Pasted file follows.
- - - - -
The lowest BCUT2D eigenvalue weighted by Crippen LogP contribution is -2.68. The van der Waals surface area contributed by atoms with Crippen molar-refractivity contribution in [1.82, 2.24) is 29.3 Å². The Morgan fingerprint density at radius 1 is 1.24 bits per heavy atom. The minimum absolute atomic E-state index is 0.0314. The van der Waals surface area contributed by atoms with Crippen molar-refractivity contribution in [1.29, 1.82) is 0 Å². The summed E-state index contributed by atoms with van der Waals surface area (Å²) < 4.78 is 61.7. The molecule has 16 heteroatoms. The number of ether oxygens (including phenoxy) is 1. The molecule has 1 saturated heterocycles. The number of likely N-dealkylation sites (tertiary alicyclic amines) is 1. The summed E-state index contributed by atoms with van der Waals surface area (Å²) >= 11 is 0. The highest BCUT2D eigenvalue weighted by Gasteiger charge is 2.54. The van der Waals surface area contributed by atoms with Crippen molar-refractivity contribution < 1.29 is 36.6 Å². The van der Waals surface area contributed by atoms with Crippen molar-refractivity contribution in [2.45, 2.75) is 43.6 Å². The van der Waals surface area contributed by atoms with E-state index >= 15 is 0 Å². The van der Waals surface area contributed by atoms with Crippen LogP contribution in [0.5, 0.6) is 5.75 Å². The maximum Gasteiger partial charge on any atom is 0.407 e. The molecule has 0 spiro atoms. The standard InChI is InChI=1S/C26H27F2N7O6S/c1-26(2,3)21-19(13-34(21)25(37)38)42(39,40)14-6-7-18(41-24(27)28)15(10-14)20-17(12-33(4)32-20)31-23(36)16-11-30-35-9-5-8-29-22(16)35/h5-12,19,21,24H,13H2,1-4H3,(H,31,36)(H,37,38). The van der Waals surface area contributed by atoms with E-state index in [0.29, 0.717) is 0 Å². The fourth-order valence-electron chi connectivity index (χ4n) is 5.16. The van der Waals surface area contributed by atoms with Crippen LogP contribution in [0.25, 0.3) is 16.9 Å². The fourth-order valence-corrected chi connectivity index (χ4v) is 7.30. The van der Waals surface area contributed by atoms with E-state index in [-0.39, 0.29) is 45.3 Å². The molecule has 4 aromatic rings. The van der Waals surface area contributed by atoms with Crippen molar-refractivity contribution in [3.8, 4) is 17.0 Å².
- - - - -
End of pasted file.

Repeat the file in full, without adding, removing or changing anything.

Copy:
The lowest BCUT2D eigenvalue weighted by Crippen LogP contribution is -2.68. The van der Waals surface area contributed by atoms with Crippen molar-refractivity contribution in [1.82, 2.24) is 29.3 Å². The Morgan fingerprint density at radius 1 is 1.24 bits per heavy atom. The minimum absolute atomic E-state index is 0.0314. The van der Waals surface area contributed by atoms with Crippen molar-refractivity contribution in [1.29, 1.82) is 0 Å². The summed E-state index contributed by atoms with van der Waals surface area (Å²) < 4.78 is 61.7. The molecule has 16 heteroatoms. The number of ether oxygens (including phenoxy) is 1. The molecule has 1 saturated heterocycles. The number of likely N-dealkylation sites (tertiary alicyclic amines) is 1. The summed E-state index contributed by atoms with van der Waals surface area (Å²) >= 11 is 0. The highest BCUT2D eigenvalue weighted by Gasteiger charge is 2.54. The van der Waals surface area contributed by atoms with Crippen molar-refractivity contribution < 1.29 is 36.6 Å². The van der Waals surface area contributed by atoms with Crippen molar-refractivity contribution in [2.45, 2.75) is 43.6 Å². The van der Waals surface area contributed by atoms with E-state index >= 15 is 0 Å². The van der Waals surface area contributed by atoms with Crippen LogP contribution in [0.5, 0.6) is 5.75 Å². The maximum Gasteiger partial charge on any atom is 0.407 e. The molecule has 0 spiro atoms. The standard InChI is InChI=1S/C26H27F2N7O6S/c1-26(2,3)21-19(13-34(21)25(37)38)42(39,40)14-6-7-18(41-24(27)28)15(10-14)20-17(12-33(4)32-20)31-23(36)16-11-30-35-9-5-8-29-22(16)35/h5-12,19,21,24H,13H2,1-4H3,(H,31,36)(H,37,38). The van der Waals surface area contributed by atoms with E-state index in [0.29, 0.717) is 0 Å². The fourth-order valence-electron chi connectivity index (χ4n) is 5.16. The van der Waals surface area contributed by atoms with Crippen LogP contribution in [0.25, 0.3) is 16.9 Å². The fourth-order valence-corrected chi connectivity index (χ4v) is 7.30. The van der Waals surface area contributed by atoms with E-state index in [-0.39, 0.29) is 45.3 Å². The molecule has 4 aromatic rings. The van der Waals surface area contributed by atoms with Crippen molar-refractivity contribution in [3.8, 4) is 17.0 Å².